Moving people around the region is still an issue. Greyhound shut down their Canadian operations last May, but it had been effectively closed sine the start of the pandemic now almost two years ago, and there has been no big carrier coming in to take its place. Guelph MPP Mike Schreiner noticed that too, and this morning he made an announcement in Cambridge to declare the Green Party’s commitment to regional transit.
“Affordable and accessible transit is absolutely vital to making our communities more livable, connected and affordable,” Schreiner said at the Ainslie Street Terminal in Cambridge on Tuesday morning. “Doug Ford thinks the solution to transportation is more highways. He’s wrong. More highways will make life even more expensive and increase climate pollution.”
“I hear it from locals every day, transit is a huge issue in this region, and after Greyhound shut down last May, the situation has gotten even worse,” added Cambridge Green Party candidate Carla Johnson “This region is expected to be home to over 1 million people by 2030. Yet there’s no affordable and efficient way to get between Cambridge, Guelph, Kitchener-Waterloo and Brantford.”
Schreiner and Johnson pointed to the Green Party policy on transportation and transit including the restoration of the 50 per cent provincial cost share for municipal transit, reallocating funds assigned for massive highway projects into expanding and electrifying transit, and to work with municipalities to create affordable regional transit options.
If you’re saying to yourself, ‘That sounds like the Link the Watershed plan,’ Schreiner said that it’s one example of a regionally-made initiative to come up with comprehensive solutions. The Link the Watershed plan – which was designed by transit workers in Waterloo Region, Brantford and Guelph – was revealed last fall, and it involves running four different transit routes between the three municipalities with costs shared by Guelph Transit, Brantford Transit and Grand River Transit.
Schreiner said that there was clearly momentum to make regional transit options in the Grand River watershed area a reality, but he didn’t endorse any specific plan.
Meanwhile in Ottawa, former-Green Party of Canada leader Elizabeth May tabled a private members bill called the VIA Rail Canada Act. The intent of the bill is to essentially make VIA Canada’s answer to the U.S. Amtrak service with a mandate to provide fulsome passenger rail service from one end of Canada to the other.
Although VIA is a crown corporation founded in 1977, it was created through an Order in Council of the Privy Council and not legislation, so it’s unable to seek out outside funding to expand services and is subject to the budgetary whims of whatever government is in power.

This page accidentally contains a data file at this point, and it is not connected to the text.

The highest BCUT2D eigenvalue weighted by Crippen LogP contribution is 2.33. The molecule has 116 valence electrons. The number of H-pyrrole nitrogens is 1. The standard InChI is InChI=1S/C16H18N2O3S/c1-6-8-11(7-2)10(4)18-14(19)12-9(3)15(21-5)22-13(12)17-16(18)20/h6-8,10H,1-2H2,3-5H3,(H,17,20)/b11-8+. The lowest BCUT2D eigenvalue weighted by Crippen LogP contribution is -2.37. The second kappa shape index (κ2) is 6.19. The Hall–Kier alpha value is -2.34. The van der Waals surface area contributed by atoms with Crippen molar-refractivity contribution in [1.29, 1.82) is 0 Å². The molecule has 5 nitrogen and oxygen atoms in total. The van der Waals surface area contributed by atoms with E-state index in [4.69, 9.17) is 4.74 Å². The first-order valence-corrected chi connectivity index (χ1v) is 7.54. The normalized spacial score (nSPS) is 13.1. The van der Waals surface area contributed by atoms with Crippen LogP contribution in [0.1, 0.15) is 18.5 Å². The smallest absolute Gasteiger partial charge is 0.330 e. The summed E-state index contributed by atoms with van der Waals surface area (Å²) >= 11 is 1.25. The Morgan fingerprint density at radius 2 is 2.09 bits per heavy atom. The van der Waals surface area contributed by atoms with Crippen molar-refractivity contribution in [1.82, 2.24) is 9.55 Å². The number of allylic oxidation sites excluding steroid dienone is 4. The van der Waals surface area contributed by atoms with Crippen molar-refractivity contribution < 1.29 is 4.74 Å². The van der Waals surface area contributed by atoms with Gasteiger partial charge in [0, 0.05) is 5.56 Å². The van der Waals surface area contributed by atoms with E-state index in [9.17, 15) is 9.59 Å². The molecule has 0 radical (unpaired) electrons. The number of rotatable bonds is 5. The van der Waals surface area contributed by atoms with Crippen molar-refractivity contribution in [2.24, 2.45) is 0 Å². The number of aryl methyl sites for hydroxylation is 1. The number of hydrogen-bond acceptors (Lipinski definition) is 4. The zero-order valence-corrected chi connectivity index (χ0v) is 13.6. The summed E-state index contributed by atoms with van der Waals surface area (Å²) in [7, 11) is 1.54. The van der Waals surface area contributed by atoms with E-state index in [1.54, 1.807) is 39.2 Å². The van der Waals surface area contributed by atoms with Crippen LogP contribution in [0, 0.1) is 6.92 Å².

“I love traveling by rail. I know that many Canadians in more remote and rural areas rely on the train, despite the poor level of service. But as a VIA fan, I note all recent investments have gone to the Windsor-Quebec corridor,” May said in a statement. “I fear that VIA might sell off and privatize the continental routes – Vancouver to Toronto and Montreal to Halifax. With no bus service nearly everywhere in Canada, we need to protect our national passenger rail service.”
Unifor, which represents over 2,000 maintenance workers, sales agents and customer service staff at VIA endorsed the private members bill saying that it’s a step in the right direction and that it will establish a foundation necessary to start re-building the service.
“Canadians deserve strong public passenger rail service from coast to coast to coast. We urge MPs from all parties to support this important bill. The federal government needs to show leadership and invest in building a passenger rail network and infrastructure for the 21st century,” said Scott Doherty, Unifor’s lead rail negotiator and Executive Assistant to the Unifor National President. “We can’t allow VIA Rail operations to suffer. The bill needs the support of all political parties.”
Amita Kuttner, interim leader of the Green Party, said that the expansion of VIA Rail is also an equity issue. “VIA goes through many areas where it is the only option for Indigenous people other than hitch-hiking,” Kuttner said. “But even then the service is infrequent – two to three trains a week in many places. We need to invest in modernizing passenger rail transport to make it safe, low-carbon and convenient. “